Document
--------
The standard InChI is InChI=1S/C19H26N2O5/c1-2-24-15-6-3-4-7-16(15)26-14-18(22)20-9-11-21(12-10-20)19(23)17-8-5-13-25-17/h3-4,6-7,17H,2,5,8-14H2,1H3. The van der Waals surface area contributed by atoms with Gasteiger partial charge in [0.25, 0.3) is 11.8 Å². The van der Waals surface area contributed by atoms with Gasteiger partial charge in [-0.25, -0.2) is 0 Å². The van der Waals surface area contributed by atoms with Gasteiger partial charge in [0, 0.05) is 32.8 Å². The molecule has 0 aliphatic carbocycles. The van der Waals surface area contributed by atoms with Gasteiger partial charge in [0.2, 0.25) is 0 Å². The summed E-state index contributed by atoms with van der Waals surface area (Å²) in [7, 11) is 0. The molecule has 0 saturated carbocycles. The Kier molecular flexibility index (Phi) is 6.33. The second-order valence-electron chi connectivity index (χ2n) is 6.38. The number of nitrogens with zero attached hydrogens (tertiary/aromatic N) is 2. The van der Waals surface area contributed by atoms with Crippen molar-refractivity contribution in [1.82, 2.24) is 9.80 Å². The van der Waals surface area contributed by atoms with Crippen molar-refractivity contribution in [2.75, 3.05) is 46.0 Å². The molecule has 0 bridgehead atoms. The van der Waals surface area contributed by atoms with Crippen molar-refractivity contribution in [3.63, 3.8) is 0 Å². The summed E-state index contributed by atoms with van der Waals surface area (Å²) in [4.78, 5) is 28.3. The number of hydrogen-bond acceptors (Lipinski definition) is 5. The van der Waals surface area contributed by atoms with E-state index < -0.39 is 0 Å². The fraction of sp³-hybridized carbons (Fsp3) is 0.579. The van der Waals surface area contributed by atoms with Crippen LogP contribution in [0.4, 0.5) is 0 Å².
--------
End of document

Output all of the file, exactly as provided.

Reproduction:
The standard InChI is InChI=1S/C19H26N2O5/c1-2-24-15-6-3-4-7-16(15)26-14-18(22)20-9-11-21(12-10-20)19(23)17-8-5-13-25-17/h3-4,6-7,17H,2,5,8-14H2,1H3. The van der Waals surface area contributed by atoms with Gasteiger partial charge in [0.25, 0.3) is 11.8 Å². The van der Waals surface area contributed by atoms with Gasteiger partial charge in [-0.25, -0.2) is 0 Å². The van der Waals surface area contributed by atoms with Gasteiger partial charge in [0, 0.05) is 32.8 Å². The molecule has 0 aliphatic carbocycles. The van der Waals surface area contributed by atoms with Gasteiger partial charge in [0.2, 0.25) is 0 Å². The summed E-state index contributed by atoms with van der Waals surface area (Å²) in [7, 11) is 0. The molecule has 0 saturated carbocycles. The Kier molecular flexibility index (Phi) is 6.33. The second-order valence-electron chi connectivity index (χ2n) is 6.38. The number of nitrogens with zero attached hydrogens (tertiary/aromatic N) is 2. The van der Waals surface area contributed by atoms with Crippen molar-refractivity contribution in [1.82, 2.24) is 9.80 Å². The van der Waals surface area contributed by atoms with Crippen molar-refractivity contribution in [2.75, 3.05) is 46.0 Å². The molecule has 0 bridgehead atoms. The van der Waals surface area contributed by atoms with Crippen molar-refractivity contribution in [3.63, 3.8) is 0 Å². The summed E-state index contributed by atoms with van der Waals surface area (Å²) in [4.78, 5) is 28.3. The number of hydrogen-bond acceptors (Lipinski definition) is 5. The van der Waals surface area contributed by atoms with E-state index < -0.39 is 0 Å². The fraction of sp³-hybridized carbons (Fsp3) is 0.579. The van der Waals surface area contributed by atoms with Crippen LogP contribution in [0.4, 0.5) is 0 Å².